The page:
I can understand why a school that has already reduced staff to the point of having one janitor, one principal, and one secretary (no nurses, teacher's aides, counselors, or other "frills") for a 600-student school may wish to use the tiny gifted education funds to retain core teachers or keep elementary class sizes below 40.

I don't think a federal mandate would help: the state has starved most of the school districts to the point where they couldn't afford to mount a gifted education program without an infusion of cash.

I do think that they could be a lot more creative about placement by achievement. (I posted on this subject just 2 days ago:

Heather Hanlin said...

The other problem with California is that there aren't even state mandates for gifted education--so many people see it as an expendable frill. (When districts have it at all.)
Because of this there is a huge population of gifted children who are homeschooled. My kids are among them. And part of the problem with getting the legal aspect moving is that by the time I'm done trying to keep up with the educational needs of my gifted kids, I have no energy left to lobby for anything (except maybe a bath.) Even living in Silicon Valley, CA is a difficult place to be a gifted kid.

Ginger said...

So, readiness grouping has kind of happened in CA as a result of public schools letting our gifted students down. Many parents take them out of the public system and home-school them or send them to private schools with more challenging/flexible curriculum. Great for those who can afford it, but of course there are still some gifted students for whom this is not an option. Sad.

Jenny said...

Thank you for your post! I grew up in the Seminar program in the San Diego Unified School District, which was amazing. Later on in life, I became a teacher in the Bay Area, where gifted programs were few and far between. There seemed to be the opion that "all kids are gifted" yada...yada..yada. What I found as a teacher, were that the children I could pick out as highly gifted, were really having a hard time socially, and were suffering.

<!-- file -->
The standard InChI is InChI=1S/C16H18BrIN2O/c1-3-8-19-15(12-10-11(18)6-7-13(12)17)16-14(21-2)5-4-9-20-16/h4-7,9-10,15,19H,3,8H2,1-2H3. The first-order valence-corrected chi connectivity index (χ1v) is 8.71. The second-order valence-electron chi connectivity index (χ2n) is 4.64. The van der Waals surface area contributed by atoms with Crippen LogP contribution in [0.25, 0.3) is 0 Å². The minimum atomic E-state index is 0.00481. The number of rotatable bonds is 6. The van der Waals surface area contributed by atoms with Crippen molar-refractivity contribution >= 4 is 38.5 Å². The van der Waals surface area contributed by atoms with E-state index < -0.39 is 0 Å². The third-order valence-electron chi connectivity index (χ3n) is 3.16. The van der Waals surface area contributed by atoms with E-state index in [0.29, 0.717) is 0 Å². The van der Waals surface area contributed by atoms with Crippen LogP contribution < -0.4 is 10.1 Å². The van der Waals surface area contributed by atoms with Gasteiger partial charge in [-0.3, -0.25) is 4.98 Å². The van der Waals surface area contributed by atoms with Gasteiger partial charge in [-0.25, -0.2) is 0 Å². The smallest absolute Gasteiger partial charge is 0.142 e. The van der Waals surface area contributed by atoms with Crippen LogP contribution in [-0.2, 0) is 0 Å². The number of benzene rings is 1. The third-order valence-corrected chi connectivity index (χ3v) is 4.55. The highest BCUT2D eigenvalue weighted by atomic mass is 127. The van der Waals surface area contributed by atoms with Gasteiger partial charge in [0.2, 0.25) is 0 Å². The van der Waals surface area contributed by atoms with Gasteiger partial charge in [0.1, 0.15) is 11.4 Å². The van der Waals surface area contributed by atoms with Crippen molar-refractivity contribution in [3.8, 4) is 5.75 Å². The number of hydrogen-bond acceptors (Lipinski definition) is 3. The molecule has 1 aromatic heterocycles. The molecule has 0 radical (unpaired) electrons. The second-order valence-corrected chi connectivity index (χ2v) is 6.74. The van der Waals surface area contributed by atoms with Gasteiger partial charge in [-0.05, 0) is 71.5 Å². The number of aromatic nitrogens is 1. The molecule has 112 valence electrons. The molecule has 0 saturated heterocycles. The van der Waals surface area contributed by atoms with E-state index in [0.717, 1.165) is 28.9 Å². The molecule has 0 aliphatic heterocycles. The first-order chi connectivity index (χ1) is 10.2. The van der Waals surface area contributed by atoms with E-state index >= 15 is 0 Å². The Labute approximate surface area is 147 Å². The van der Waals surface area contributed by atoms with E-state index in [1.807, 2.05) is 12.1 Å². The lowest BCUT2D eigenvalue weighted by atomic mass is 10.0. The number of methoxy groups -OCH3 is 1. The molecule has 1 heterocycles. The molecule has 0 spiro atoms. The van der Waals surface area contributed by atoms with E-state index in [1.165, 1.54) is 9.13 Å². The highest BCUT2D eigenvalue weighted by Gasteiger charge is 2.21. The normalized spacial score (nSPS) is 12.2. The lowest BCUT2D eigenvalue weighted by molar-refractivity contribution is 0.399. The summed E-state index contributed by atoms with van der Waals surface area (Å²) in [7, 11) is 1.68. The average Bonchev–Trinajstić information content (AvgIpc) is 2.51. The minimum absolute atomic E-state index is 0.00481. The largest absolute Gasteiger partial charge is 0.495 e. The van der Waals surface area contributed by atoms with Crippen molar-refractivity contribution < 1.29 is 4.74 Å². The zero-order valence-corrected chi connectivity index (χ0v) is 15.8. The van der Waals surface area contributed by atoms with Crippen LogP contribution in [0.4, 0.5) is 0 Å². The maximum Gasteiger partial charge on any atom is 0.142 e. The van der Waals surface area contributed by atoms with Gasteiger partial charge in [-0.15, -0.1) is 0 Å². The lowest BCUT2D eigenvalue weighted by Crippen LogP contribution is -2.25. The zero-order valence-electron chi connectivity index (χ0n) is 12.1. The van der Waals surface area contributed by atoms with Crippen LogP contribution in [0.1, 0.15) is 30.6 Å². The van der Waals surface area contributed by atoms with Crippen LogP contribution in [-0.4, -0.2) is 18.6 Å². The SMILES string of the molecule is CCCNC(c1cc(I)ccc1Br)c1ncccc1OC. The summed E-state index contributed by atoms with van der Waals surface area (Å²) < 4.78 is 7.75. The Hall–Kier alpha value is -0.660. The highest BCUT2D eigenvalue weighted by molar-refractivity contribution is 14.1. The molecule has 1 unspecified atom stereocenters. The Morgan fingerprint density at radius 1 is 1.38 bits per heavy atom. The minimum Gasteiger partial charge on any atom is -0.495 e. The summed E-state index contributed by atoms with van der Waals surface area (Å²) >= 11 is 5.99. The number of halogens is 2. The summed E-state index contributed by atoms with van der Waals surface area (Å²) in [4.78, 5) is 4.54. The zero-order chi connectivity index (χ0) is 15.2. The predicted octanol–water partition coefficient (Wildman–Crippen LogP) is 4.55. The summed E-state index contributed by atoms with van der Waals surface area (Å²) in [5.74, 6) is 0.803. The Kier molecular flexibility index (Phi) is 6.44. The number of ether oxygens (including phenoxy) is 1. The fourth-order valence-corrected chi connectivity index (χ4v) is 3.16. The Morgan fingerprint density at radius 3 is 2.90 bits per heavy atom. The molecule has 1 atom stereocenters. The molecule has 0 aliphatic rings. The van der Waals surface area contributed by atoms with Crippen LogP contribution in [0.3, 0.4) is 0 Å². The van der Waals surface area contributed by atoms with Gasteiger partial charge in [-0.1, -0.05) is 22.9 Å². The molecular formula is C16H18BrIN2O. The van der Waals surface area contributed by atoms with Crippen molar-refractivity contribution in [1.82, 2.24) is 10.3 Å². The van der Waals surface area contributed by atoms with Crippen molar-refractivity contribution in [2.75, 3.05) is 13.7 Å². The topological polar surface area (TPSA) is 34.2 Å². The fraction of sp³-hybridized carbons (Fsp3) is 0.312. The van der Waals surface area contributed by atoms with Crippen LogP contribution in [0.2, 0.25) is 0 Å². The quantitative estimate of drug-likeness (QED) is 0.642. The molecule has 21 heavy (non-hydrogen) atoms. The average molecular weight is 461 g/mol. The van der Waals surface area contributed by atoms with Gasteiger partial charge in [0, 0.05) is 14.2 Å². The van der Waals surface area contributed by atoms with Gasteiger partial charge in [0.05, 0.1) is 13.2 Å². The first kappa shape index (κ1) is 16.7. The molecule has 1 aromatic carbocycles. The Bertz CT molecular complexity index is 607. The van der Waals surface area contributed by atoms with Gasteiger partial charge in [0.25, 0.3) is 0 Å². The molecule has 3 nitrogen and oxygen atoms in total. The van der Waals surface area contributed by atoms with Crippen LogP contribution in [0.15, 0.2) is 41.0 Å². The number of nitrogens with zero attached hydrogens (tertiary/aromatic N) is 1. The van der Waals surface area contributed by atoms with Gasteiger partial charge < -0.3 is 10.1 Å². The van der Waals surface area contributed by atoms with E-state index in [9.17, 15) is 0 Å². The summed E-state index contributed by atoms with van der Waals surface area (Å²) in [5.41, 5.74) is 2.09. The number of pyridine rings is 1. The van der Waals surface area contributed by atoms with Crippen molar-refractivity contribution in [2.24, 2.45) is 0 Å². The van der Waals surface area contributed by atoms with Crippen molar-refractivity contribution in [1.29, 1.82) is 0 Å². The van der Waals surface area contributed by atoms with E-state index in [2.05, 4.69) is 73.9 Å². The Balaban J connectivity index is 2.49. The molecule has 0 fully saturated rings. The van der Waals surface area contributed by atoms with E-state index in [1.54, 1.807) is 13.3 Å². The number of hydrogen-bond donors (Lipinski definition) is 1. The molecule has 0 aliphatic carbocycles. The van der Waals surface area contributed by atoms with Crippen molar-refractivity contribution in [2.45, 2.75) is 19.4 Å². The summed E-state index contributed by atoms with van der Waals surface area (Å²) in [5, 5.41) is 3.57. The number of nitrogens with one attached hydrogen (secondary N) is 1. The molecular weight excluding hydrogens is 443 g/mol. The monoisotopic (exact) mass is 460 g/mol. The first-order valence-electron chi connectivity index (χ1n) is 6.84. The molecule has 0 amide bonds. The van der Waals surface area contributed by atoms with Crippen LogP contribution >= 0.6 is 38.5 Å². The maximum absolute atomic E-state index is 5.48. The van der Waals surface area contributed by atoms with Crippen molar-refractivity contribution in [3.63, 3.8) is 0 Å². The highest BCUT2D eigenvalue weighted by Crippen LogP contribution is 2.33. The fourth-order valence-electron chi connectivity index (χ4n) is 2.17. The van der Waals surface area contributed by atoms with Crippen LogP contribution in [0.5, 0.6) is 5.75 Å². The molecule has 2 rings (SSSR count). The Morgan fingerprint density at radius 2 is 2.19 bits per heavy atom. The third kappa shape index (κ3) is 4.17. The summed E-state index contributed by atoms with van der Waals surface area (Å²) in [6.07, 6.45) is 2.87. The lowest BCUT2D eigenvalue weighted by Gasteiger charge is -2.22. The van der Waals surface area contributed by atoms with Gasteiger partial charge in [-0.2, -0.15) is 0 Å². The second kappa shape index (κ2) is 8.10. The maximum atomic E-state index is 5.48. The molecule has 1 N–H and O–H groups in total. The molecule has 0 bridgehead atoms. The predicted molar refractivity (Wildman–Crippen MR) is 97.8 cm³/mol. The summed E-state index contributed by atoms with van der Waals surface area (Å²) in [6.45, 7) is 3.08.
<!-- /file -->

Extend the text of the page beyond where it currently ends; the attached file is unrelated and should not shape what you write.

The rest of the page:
Since I indentified with their special needs, I went out of my way to challenge them accademically, but other teachers gave them the typical "If you are so smart why can't you behave?" remarks. Or worse..."I'm not going to let you move on to fifth grade math because your handwriting is awful and you can't write two paragraphs about how you solved this complex problem in your head."

Ugh! I'm getting frustrated just thinking about it. Now I live in WA and am very glad we lived in a district with gifted programs. I blog about ways to help teach kids at home at:

scott said...
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themom said...

As a mother of a gifted child and a California resident, I am truly disappointed in the gifted program we have at our school. The kids take a standardized test in the second grade (STAR) to determine their eligibility to take the Raven test in third grade. If they do well on this test, they are put in the "gifted program." Every teacher in our school is GATE certified so they are supposed to be able to nurture a gifted child. That has not been the case in my experience. My son is now in 5th grade. I don’t think he has gotten anything out of the GATE program. The kids are expected to do not only the regular school work but also enrichment packets, i.e., worksheets, on top of their regular schoolwork. I thought gifted programs were supposed to be about differentiation and acceleration? Anyway, my son used to be excited about learning new things. Now he seems to just be going through the motions just to get by. This is what we are doing to our gifted students? I am not sure what to do at this point. I am seriously considering homeschooling for middle school but I am sure that comes with its own issues as well. I am truly frustrated and feel like I am letting my child down. I think the gifted program has let a lot of kids down.

Paulina Kryn said...